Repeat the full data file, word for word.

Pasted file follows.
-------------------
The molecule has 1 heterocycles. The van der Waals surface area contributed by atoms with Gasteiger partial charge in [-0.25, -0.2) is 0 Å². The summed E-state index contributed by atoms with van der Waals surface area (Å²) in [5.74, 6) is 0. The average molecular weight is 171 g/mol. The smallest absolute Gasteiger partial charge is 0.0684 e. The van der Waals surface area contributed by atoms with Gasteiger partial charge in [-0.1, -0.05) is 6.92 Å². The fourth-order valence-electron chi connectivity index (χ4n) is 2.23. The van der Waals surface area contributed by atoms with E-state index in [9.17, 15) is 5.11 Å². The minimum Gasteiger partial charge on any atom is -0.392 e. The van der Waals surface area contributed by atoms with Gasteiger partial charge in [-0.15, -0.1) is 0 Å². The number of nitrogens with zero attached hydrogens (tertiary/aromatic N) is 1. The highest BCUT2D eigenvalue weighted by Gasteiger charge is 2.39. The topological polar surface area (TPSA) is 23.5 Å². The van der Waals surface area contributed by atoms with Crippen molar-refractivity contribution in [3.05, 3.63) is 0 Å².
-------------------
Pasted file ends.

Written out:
The molecule has 1 heterocycles. The van der Waals surface area contributed by atoms with Gasteiger partial charge in [-0.25, -0.2) is 0 Å². The summed E-state index contributed by atoms with van der Waals surface area (Å²) in [5.74, 6) is 0. The average molecular weight is 171 g/mol. The smallest absolute Gasteiger partial charge is 0.0684 e. The van der Waals surface area contributed by atoms with Gasteiger partial charge in [-0.1, -0.05) is 6.92 Å². The fourth-order valence-electron chi connectivity index (χ4n) is 2.23. The van der Waals surface area contributed by atoms with E-state index in [9.17, 15) is 5.11 Å². The minimum Gasteiger partial charge on any atom is -0.392 e. The van der Waals surface area contributed by atoms with Gasteiger partial charge in [-0.15, -0.1) is 0 Å². The number of nitrogens with zero attached hydrogens (tertiary/aromatic N) is 1. The highest BCUT2D eigenvalue weighted by Gasteiger charge is 2.39. The topological polar surface area (TPSA) is 23.5 Å². The van der Waals surface area contributed by atoms with Crippen molar-refractivity contribution in [3.05, 3.63) is 0 Å².